|c.673C>T||p. Arg225*||P||Stopgain||PVS1, PM2_supporting; PS3, PS4_supporting||DM||–||1.5[maxent, spliceAI]|
|c.754G>A||p. Ala252Thr||LP||Nonsynonymous variant||PM2_supporting, PP3; PM5, PM1||DM||0.793||–|
|c.992C>T||p. Ala331Val||LP||Nonsynonymous variant||PM2_supporting, PP3, PM1, PS3||DM||0.962||–|
|c.661G>A||p. Gly221Ser||LP||Nonsynonymous variant||PM2_supporting, PP3; PM5; PM1||–||0.798||–|
|c.87+5G>A||–||LP||Splicing||PM2_supporting, PP3; PS3||DM||–||5[ADA, RF, MMsplice, maxent, spliceAI]|
|c.437_443del||p. Ser147Glufs*106||LP||Frameshift deletion||PVS1, PM2_supporting||DM||–||–|
|c.647G>C||p. Gly216Ala||LP||Nonsynonymous variant||PM2_supporting, PP3; PM1; PM5||DM||0.866|
DNA and protein reference sequences are RefSeq NM_000190.4 and NP_000181.2, respectively. aREVEL: a score that combines the results of multiple software predictions including SIFT and Polyphen etc. PP3 evidence of ACMG guideline can be used when REVEL score >0.75. bs-PP3: the score of five splicing prediction software (dbscSNV_ADA, dbscSNV_RF, MMsplice, MaxEnt, SpliceAI) are synthesized. Score 1 point for each piece of software that is deemed to affect splicing. P, pathogenic; LP, likely pathogenic; DM, diseases-causing mutation; ACMG, American College of Medical Genetics and Genomics.
|c.DNA change||Protein change||NFE||AMR||AFR||SAS||ASJ|
|Allele count||Allele frequency||Allele count||Allele frequency||Allele count||Allele frequency||Allele count||Allele frequency||Allele count||Allele frequency|
|Prevalence of pathogenic HMBS variants||1/621||1/1,367||1/1,403||1/382a||1/1,662b|
DNA and protein reference sequences are RefSeq NM_000190.4 and NP_000181.2, respectively. aSAS/bASJ: the results may be inaccurate because of the too small number of total alleles. ASJ, Ashkenazi Jewish; AMR, Mixed American; AFR, African/African American; NFE, Non-Finnish European; SAS, South Asian.
Noticeably, some variants listed as DM in HGMD were not considered P/LP according to the ACMG guidelines, such as c.569C>T (p. Thr190Ile) and c.664G>A (p. Val222Met), which were interpreted as VUS-P.
Distribution characteristics of P/LP and VUS-P HMBS variants among various racial groups
As demonstrated in Table 3 and Figure 3A-3C, the distribution and prevalence of these P/LP and VUS-P variants varied among different racial groups. For example, c.674G>A (p. Arg225Gln) was the most widely distributed variant among all P/LP variants identified in both ChinaMAP and GnomAD Genome V3.0, which presented in group CHI, AMR, AFR, and NFE. The remaining four P/LP variants identified in ChinaMAP [c.3G>A (p. Met1?); c.94C>T (p. Arg32Cys); c.422+1G>A; c.499C>T (p. Arg167Trp] were not available in the populations in GnomAD Genome V3.0. In addition, c.532G>A (p. Asp178Asn) was detected only in SAS, with a high allele frequency 0.001312 (4/3,048). Furthermore, c.457C>T (p. Gln153*) presented only in AMR, whereas c.613-1G>T and c.661G>A only in AFR. The number of pathogenic variant sites identified in NFE was the largest, including 12 sites (Table 3).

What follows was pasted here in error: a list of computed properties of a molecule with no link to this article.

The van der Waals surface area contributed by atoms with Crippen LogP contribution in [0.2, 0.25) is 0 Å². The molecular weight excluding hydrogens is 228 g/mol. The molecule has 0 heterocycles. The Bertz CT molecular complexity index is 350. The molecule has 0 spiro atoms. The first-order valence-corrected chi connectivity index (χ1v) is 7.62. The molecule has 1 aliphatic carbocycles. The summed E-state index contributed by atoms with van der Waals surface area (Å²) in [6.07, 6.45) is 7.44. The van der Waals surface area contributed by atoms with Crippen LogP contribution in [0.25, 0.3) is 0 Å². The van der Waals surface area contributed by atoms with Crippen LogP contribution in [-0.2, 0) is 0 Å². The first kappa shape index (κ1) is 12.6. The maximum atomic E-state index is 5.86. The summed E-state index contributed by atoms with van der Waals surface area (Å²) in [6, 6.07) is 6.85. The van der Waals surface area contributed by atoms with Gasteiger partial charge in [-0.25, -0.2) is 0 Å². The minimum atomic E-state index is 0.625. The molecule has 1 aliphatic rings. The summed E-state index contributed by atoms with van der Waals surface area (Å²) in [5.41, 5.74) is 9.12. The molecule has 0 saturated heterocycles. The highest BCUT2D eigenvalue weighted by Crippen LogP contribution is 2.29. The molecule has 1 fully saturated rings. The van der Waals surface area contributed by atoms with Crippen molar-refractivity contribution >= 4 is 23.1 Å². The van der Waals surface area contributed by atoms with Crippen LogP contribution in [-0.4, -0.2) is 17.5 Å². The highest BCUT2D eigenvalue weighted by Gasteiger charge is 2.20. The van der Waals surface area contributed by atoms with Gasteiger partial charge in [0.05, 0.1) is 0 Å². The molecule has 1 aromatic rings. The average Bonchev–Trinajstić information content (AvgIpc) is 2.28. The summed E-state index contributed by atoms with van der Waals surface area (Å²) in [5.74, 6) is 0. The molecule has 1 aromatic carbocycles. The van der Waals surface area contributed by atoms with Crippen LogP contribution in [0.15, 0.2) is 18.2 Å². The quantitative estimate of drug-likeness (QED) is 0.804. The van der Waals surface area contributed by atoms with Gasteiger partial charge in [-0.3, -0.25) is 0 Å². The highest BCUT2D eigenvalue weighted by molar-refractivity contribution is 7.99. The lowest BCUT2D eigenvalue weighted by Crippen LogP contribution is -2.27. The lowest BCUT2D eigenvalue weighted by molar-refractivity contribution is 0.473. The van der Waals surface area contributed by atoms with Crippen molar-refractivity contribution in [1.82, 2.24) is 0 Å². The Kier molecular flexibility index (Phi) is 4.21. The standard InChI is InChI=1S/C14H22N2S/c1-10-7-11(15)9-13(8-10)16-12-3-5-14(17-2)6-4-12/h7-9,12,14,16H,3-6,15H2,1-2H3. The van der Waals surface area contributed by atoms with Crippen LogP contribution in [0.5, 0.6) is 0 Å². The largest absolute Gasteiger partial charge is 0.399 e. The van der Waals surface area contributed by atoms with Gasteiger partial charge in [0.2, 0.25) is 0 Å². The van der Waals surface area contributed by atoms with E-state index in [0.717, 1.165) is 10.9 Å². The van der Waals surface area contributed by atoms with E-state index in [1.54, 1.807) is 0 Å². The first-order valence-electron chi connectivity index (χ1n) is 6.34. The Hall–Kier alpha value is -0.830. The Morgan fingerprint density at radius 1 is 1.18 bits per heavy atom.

Epidemiological survey of AIP in Hebei Province, China
The annual incidence of AIP in Hebei province between 2011 and 2020 was estimated to be from 0.03 [95% confidence interval (CI): 0.01 to 0.11] to 0.08 (95% CI: 0.03 to 0.18) per million inhabitants. It was generally low between 2011 and 2017, but increased in 2018 and became roughly stable thereafter (Table 4, Figure 4). A total of 39 new cases including 36 females and 3 males were diagnosed with AIP during these 10 years. The age at diagnosis ranged from 15 to 46 years old, presenting a normal distribution, and 25.59±6.66 years old on average. The patients chose to consult multiple departments, such as Department of Endocrinology, Department of Hematology, Department of Neurology, and Department of Psychiatry, as illustrated in Table 4.
|Year||Number of new patients||Population (millions)||Incidence (per million population)||Gender||Department of patient visited|
|2011||3||72.41||0.04 (0.01–0.13)||F||Hematology ; Gastroenterology ; Surgery |
|2012||3||72.88||0.04 (0.01–0.13)||F||Gastroenterology ; Neurology |
|2013||4||73.33||0.05 (0.02–0.14)||F||Neurology ; Hematology ; Gastroenterology ; Gynecology |
|2014||4||73.84||0.05 (0.02–0.14)||F||Gastroenterology ; Surgery |
|2015||3||74.25||0.04 (0.01–0.13)||F||Gastroenterology ; Surgery |
|2016||3||74.70||0.04 (0.01–0.13)||F2; M1||Gastroenterology ; Emergency Department |
|2017||2||75.20||0.03 (0.01–0.11)||F||Hematology ; Neurology |
|2018||6||75.56||0.08 (0.03–0.18)||F4; M2||Gastroenterology ; Rehabilitation ; Emergency Department ; General Practice ; Endocrinology |
|2019||6||75.92||0.08 (0.03–0.18)||F||Endocrinology ; Psychiatry ; General Practice ; Gastroenterology |
|2020||5||74.61||0.07 (0.03–0.17)||F||Endocrinology ; Hematology ; Gastroenterology |